A new year has begun. With it comes excitement, new ideas, and lots of networking opportunities. One of the scariest and most annoying necessities of networking can be figuring out how to describe what you do in a way that other people connect with and value.
I’ve done a lot of networking, and I’ve seen a wide range of impact with the often feared “elevator pitch.”
When done right, you open the door to prospects, referrals, and potential opportunities beyond your expectations.
However, too often, the elevator pitch leaves people confused, bored, and strategizing how to make a dash for another beverage. So I’d like to share with you seven tips on how you can ace your elevator pitch this year.
Step #1. Remember the Purpose
The first thing you need to know is, why are you bothering to tell people about your product or service? You want to sell it, right? More importantly, you’d like to make some money with that service. That’s the bottom line, but an elevator pitch is most impactful when you understand what you want from it. That can be a wide range of outcomes. Most typically your desired outcome will be one or more of:
- New clients
- New referral sources
- Speaking opportunities
- Product/workshop/service promotion
When you understand the impact you want, then you can design your elevator pitch around it. Want referral sources? Then you need to make sure that your pitch gives clear information on what you’re looking for in terms of target market, benefits of referral, and so forth.
If you’re promoting a workshop, you need to quickly focus on your service and hone in on the benefits of attending the workshop. You also need to provide details like time and location, and let people know how they can register to attend.
If you know what you want from the pitch itself, then your pitch can be clearer, shorter, and more specific, all of which are key elements to a successful elevator pitch.
Step #2. Speak Their Language, Not Yours
Here’s a classic example of a horrible experience I’ve seen too many times – you’re a brilliant technical wiz, in a technical field, and you revel in using your elevator pitch to share how you’re gifted at bits, bytes, Fiber Optics, the cloud, html….leaving us overwhelmed, lost, and eyes glazing over. The people that hire you need your expertise, because they don’t have it. Since they don’t have it, they don’t understand it like you do. (Which is good for your business!) So, when you speak to them in “technical speak” they don’t understand what you’re talking about. If they can’t relate to you, you’ve lost a prospect, and potentially, a room full of people, in just 60 seconds.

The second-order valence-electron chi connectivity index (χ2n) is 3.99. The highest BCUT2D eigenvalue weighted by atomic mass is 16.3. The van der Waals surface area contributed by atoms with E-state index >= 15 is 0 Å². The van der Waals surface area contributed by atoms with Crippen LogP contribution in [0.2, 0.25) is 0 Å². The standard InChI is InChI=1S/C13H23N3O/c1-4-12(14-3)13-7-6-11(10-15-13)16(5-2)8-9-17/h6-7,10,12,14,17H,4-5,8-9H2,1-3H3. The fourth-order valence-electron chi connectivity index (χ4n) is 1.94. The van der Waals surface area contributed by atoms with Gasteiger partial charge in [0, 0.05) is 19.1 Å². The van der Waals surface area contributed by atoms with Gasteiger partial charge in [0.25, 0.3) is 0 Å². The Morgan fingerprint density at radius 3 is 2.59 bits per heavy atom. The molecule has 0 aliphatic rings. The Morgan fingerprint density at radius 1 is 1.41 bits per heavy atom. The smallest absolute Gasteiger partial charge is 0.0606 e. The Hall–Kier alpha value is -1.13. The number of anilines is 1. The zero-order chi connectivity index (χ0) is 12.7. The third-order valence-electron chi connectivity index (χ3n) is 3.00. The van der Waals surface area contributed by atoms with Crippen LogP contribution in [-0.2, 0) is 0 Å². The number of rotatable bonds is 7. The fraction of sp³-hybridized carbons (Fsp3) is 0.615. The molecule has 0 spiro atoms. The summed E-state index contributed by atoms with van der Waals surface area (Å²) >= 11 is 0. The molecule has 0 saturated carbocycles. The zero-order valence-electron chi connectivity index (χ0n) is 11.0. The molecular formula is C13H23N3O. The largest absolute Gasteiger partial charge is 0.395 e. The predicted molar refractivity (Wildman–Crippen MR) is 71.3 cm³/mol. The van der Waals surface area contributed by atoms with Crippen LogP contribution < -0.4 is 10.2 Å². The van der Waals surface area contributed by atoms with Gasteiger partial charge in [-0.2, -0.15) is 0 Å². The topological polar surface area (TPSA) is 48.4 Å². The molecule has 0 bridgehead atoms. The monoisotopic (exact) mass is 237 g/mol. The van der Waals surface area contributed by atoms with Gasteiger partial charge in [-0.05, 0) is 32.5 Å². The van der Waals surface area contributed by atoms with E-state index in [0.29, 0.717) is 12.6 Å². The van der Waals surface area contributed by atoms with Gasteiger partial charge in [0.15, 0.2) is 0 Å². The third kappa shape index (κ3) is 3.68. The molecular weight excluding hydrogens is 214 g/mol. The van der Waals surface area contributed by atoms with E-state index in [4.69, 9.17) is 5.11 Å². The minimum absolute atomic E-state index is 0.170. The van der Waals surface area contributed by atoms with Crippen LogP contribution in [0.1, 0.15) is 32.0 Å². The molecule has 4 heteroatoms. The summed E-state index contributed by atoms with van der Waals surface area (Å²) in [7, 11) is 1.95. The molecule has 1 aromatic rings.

This applies to all of us – if you’re a coach, consultant or a plumber, it doesn’t matter. We need you to explain what you do in words, and concepts that we understand. If you’re not sure whether your pitch is relatable, here’s a fun way to test it out. Say it to a 5-year old. I’m not kidding. If you can make a 5-year old understand what you do, you can make anyone understand it.
Step #3. Listen to Questions
This tip is especially handy when you’re trying out a new pitch – whether you’re just starting a business for the first time, or you’ve changed the focus of your business – it’s likely that you’ll get clarifying questions that will inform you how your words are landing. Pay attention. Questions help you immediately understand how to speak the language of your prospects and how to “dumb down” your pitch so that anyone can relate to it. I recommend carrying a notebook with you because great questions will force you to change your pitch until you have a “Eureka!” moment. That moment where you realize you’ve just explained what you can do in a way that excited the person you spoke to and led to a prospect. Trust me, you’re going to want to write down the very words you used in that moment because they go right out of your head if you don’t.
Step #4. Focus On Possibilities Instead of Function
A great way to expand the concept of speaking the language of your prospects is to talk about what you make possible, instead of what you do.
The fact is, your prospects, at first glance, probably don’t care that you’re gifted in HTML coding, won awards for your graphic design, or that you coach and consult. What they care about are the results they are dying for, such as: